Sprinting in Heels: Getting Started in Agile   

By Hans Aggarwal, M.M.S, CBAP, Consultant, hans@birchisland.ca   
srumHow was I to know that being a Business Analyst (BA) on an Agile development team was going to be like running one of those crazy races where participants must wear women’s high-heeled shoes? For my first Agile project, that is exactly what it turned out to be like, but I am getting ahead of myself. Let’s start at the beginning. 
Launching the Agile project was like any other software development start-up phase where a methodology is customized to meet the needs of the team, management, and the organization. Our first decision was to select Scrum (yes, another sports analogy) as the style of Agile to follow, mainly because there was some experience with it in the team (http://www.scrumalliance.org/learn_about_scrum). 

Here are some other aspects of Scrum that we set for our project:
  • Sprints are development cycles ranging from one to four weeks, with working software as an outcome. In our three week sprints, there was a constant challenge of being able to establish the necessary environments in which versions of the software could be released for testing and demos.
  • Scrums are daily stand-up status meetings that are meant to be short. Due to the size of our team, we held scrums every other day for approximately half an hour and, surprisingly, these meetings stayed on schedule only when everyone stood.
  • Scrum master runs the scrums and resolves any slow-downs, or impediments, in the work. Our project manager was the scrum master, but as his time became consumed with other duties, the BA assumed the role.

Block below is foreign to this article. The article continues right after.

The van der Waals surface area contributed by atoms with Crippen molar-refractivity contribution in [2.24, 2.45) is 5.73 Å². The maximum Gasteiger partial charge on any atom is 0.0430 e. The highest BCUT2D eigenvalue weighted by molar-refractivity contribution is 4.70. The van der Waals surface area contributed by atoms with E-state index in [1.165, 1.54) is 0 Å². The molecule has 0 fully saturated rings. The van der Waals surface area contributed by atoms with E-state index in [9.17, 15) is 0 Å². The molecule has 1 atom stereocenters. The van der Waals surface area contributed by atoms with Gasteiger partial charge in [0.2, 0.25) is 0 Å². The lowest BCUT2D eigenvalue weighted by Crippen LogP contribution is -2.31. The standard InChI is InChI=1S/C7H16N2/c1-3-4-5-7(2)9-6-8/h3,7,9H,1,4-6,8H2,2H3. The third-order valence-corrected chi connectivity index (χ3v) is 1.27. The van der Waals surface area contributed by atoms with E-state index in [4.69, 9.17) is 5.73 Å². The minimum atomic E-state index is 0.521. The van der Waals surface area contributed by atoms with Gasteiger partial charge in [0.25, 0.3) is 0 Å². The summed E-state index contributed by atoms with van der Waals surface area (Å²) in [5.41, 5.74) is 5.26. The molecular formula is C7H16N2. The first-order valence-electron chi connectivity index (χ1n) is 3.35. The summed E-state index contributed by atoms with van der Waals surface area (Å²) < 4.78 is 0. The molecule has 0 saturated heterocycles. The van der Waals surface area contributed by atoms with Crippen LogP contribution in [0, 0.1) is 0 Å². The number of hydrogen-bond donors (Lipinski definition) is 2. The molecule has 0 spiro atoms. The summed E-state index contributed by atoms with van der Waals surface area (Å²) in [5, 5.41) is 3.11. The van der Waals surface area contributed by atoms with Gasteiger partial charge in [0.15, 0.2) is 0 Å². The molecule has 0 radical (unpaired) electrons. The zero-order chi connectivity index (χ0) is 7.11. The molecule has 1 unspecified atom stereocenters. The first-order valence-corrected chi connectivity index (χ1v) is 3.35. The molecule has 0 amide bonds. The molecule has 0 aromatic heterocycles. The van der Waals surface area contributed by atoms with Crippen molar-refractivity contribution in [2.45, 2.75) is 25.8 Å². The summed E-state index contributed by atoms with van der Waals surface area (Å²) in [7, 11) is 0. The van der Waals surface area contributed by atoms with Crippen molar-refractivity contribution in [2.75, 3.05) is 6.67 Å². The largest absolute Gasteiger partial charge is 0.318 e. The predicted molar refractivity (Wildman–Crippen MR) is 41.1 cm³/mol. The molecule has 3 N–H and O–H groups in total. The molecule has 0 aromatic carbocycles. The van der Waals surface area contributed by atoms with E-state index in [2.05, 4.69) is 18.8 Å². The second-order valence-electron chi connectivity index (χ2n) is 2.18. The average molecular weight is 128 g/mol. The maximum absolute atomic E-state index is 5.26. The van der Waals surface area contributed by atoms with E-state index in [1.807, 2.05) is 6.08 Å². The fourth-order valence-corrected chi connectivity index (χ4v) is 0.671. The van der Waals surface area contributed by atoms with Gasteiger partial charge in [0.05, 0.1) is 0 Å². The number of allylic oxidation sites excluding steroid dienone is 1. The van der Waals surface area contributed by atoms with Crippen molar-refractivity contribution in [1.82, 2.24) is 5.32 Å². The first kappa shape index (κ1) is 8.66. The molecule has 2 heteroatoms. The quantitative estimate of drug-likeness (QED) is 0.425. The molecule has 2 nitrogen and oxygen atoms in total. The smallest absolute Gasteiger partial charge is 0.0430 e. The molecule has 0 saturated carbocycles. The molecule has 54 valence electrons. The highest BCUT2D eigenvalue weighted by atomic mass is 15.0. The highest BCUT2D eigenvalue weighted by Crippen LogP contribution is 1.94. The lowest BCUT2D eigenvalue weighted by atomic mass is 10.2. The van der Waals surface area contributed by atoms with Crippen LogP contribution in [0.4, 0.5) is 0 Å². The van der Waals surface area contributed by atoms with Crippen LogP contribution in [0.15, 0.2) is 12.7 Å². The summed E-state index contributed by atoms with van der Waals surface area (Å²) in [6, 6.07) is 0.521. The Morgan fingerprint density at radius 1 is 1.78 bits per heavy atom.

• Product backlog is a list of features the software must contain. Backlog items are estimated and prioritized as part of planning the sprint’s scope or sprint backlog. For backlog management, we investigated the use of sticky notes and white boards (Can you imagine using sticky notes to manage a giant “to-do” list? We eventually had more than 1000 items), but thankfully decided to use the Scrum version of the integrated development environment tool suite already being used by the organization. In our project, backlog management was shared between the BA and the scrum master.  
  • Product owner has the knowledge and authority to make business-value-based prioritization decisions about product backlog items. An individual from the sponsoring business unit was voluntold to be the product owner, and as the person with in-depth knowledge of the requirements and business processes, I took on this role when the product owner was unavailable.
  • User stories are short specifications of the product backlog items, containing only as much information as is required to convey the requirement (A Guide to the Business Analysis Body of Knowledge® (BABOK® Guide), v 2.0, page 219). Although user stories are recommended for Agile projects, we used use cases (BABOK® Guide, v 2.0, page 204) because they would help us to better fulfill our reporting responsibilities we had to an outside funding body.
Previously, a project charter and a business process redesign effort had been completed, and with this information we started Sprint 0 to develop an initial set of use cases with related product backlog items and define the software architecture. Sprint 0 was a long “project before the project” but it gave me the chance to practice carrying my BA, product owner, and product backlog manager roles. I was a bit more sure-footed in subsequent sprints, but with the added work of being scrum master and preparing sprint planning materials, there were still some wobbly times. After about five sprints, it was clear that being a BA on an Agile project was about sprinting between roles, driving out requirement details, and helping the team to cross the finish line with working software. And I was wearing out my heels in the process!
Editor’s Note: Stay tuned for the Agile Extension to the BABOK® Guide being published this month for practices, tools and techniques business analysts can use when working on agile teams.